Hans Memling was one of the most important painters in fifteenth-century Burgundian Bruges. He painted a series of artworks for the medieval St. John’s Hospital, including the Shrine of St. Ursula, one of the masterpieces of Flemish Primitive panel painting. In addition to six of Memling’s most celebrated works, this museum also exhibits a range of other paintings, sculptures, furniture and utensils from the hospital’s rich history. St. John’s Hospital is an exceptional building and one of the oldest preserved medieval hospitals in Europe. It was only in the mid-nineteenth century that it ceased to care for patients. The St. John’s Hospital was converted into the Memling Museum in the twentieth century, with the authentic contents from that era as its core collection
Hans Memling’s work was highly regarded by fellow artists and contemporaries alike. Artists would visit St. John’s Hospital, not for medical care, but to study and be inspired by Memling’s paintings. Pieter Pourbus, Albrecht Dürer, Joshua Reynolds and James Ensor are just a few of the figures who were influenced by Memling in Bruges.
There is nothing new in the notion that artists influence one another’s work, whether consciously or unconsciously. Studying and copying work by pupils and illustrious predecessors is a core part of an artist’s training. The starting point for the exhibition ‘Memling Now’ is the notion that this influence carries over to the present day. For the exhibition, the museum selected five contemporary artists whose work already alluded to Memling. Two of these, Diana Al-Hadid and David Claerbout, created new work in response to the exhibition.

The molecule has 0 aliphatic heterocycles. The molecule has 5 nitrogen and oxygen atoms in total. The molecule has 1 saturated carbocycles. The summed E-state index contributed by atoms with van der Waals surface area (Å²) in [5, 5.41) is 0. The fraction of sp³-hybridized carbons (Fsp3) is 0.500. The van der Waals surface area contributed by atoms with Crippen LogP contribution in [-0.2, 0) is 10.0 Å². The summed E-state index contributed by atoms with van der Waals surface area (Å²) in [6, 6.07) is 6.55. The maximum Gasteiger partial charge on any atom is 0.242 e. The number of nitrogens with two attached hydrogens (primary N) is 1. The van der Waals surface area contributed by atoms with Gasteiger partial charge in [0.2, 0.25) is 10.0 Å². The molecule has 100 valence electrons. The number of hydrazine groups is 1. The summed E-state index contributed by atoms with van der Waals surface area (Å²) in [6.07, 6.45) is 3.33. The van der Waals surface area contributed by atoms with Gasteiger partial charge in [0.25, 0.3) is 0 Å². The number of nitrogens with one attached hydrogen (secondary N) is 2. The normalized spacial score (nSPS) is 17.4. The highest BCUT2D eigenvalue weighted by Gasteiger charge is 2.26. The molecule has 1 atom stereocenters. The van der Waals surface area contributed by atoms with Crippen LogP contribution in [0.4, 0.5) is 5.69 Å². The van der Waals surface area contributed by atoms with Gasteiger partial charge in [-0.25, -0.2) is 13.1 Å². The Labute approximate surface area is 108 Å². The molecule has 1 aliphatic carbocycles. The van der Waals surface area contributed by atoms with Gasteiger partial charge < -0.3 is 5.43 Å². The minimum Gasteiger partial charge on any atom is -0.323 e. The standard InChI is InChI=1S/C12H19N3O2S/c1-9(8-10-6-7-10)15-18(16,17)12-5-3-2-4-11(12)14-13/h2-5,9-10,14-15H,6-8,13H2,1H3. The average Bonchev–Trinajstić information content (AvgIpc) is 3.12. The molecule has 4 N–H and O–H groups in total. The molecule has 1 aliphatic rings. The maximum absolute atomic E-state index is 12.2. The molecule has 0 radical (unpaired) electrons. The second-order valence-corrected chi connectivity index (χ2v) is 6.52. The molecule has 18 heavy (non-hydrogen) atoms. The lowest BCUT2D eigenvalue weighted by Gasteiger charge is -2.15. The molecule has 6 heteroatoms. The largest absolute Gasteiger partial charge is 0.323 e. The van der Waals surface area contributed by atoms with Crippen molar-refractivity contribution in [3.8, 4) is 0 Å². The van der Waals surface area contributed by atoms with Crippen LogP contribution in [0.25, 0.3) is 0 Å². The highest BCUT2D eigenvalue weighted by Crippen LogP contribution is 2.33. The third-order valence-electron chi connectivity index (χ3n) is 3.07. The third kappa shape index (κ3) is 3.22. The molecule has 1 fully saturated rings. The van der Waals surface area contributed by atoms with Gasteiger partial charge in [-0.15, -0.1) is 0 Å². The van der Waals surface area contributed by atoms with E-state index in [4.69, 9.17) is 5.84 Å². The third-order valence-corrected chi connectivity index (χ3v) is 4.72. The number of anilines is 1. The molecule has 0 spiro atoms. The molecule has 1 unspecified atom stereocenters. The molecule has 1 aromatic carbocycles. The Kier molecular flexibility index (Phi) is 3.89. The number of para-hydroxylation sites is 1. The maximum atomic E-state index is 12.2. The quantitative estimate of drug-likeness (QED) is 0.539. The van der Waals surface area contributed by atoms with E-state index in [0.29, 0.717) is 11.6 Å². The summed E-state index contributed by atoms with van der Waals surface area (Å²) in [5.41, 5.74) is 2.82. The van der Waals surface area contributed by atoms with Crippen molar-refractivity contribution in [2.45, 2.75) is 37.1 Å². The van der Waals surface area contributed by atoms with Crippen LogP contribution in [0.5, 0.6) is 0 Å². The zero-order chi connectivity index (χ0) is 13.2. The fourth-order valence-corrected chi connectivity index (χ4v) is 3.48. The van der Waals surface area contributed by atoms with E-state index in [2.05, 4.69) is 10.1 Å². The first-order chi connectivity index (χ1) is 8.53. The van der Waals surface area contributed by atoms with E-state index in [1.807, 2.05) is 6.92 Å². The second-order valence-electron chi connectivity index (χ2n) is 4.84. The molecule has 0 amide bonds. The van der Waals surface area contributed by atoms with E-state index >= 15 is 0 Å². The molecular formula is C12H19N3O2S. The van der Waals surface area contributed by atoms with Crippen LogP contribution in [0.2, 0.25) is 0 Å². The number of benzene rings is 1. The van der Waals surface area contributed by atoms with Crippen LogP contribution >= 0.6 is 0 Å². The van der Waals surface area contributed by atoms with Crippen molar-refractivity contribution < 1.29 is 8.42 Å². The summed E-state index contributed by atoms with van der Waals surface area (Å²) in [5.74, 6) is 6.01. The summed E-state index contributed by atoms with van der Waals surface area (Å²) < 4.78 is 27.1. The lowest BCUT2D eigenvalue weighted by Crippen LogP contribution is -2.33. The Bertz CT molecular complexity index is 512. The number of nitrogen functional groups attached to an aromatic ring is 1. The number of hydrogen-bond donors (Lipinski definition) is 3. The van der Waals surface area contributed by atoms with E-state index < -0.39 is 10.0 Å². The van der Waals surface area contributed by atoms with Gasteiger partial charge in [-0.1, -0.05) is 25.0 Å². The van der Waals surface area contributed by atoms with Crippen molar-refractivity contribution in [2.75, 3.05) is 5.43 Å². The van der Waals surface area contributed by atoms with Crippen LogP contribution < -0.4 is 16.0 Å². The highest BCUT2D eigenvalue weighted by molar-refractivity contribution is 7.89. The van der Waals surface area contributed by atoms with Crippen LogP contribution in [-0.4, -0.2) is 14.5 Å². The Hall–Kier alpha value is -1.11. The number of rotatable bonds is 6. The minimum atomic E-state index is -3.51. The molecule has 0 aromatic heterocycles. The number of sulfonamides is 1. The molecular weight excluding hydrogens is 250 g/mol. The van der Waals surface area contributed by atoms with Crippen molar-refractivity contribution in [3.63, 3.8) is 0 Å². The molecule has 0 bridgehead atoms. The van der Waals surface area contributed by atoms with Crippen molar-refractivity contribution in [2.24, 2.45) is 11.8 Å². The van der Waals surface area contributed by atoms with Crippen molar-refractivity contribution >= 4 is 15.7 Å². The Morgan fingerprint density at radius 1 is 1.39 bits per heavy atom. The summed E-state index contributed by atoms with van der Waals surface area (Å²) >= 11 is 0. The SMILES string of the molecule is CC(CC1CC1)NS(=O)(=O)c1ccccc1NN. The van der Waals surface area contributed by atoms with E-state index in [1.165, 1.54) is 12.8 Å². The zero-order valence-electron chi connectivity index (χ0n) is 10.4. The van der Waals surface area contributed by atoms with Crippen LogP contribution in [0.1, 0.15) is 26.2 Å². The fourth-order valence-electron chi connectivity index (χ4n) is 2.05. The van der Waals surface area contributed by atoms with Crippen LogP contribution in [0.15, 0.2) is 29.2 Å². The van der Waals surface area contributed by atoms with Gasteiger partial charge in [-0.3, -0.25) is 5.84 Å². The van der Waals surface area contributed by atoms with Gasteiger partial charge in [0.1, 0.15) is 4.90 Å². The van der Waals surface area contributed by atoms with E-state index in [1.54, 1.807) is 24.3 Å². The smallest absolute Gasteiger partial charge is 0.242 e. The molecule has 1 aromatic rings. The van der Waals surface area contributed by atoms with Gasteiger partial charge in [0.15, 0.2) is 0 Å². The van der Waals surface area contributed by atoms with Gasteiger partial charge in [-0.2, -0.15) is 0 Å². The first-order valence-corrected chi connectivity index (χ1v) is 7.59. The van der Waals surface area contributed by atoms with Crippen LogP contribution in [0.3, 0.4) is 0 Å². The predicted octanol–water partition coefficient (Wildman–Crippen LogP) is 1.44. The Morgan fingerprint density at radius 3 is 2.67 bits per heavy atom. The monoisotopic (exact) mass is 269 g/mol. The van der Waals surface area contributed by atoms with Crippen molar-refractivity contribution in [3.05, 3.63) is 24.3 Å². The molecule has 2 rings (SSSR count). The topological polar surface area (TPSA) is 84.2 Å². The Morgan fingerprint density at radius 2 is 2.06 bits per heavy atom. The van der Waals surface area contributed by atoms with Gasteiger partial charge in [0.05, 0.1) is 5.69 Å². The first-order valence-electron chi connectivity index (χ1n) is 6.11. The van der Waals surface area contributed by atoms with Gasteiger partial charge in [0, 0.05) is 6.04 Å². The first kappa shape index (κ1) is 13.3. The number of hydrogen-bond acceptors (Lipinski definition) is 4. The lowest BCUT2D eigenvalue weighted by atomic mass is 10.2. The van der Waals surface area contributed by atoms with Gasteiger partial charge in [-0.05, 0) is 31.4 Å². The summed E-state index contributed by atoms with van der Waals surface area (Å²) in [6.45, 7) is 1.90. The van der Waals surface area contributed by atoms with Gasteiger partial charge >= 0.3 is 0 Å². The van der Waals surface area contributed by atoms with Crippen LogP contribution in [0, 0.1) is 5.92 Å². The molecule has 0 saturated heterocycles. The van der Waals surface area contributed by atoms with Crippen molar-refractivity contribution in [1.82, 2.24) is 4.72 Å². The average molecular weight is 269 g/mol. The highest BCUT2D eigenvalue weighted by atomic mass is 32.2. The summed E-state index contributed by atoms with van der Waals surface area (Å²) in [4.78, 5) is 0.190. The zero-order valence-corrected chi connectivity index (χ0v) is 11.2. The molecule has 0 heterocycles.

Thanks to the intervention of the King Baudouin Foundation in Belgium and the King Baudouin Foundation New York, the St. John’s Hospital was able to obtain a portrait by Hans Memling on long-term loan. Exceptionally, the Musée Jacquemart-André in Paris has loaned the small panel entitled ‘Allegory of Chastity’ for the ‘Memling Now’ exhibition.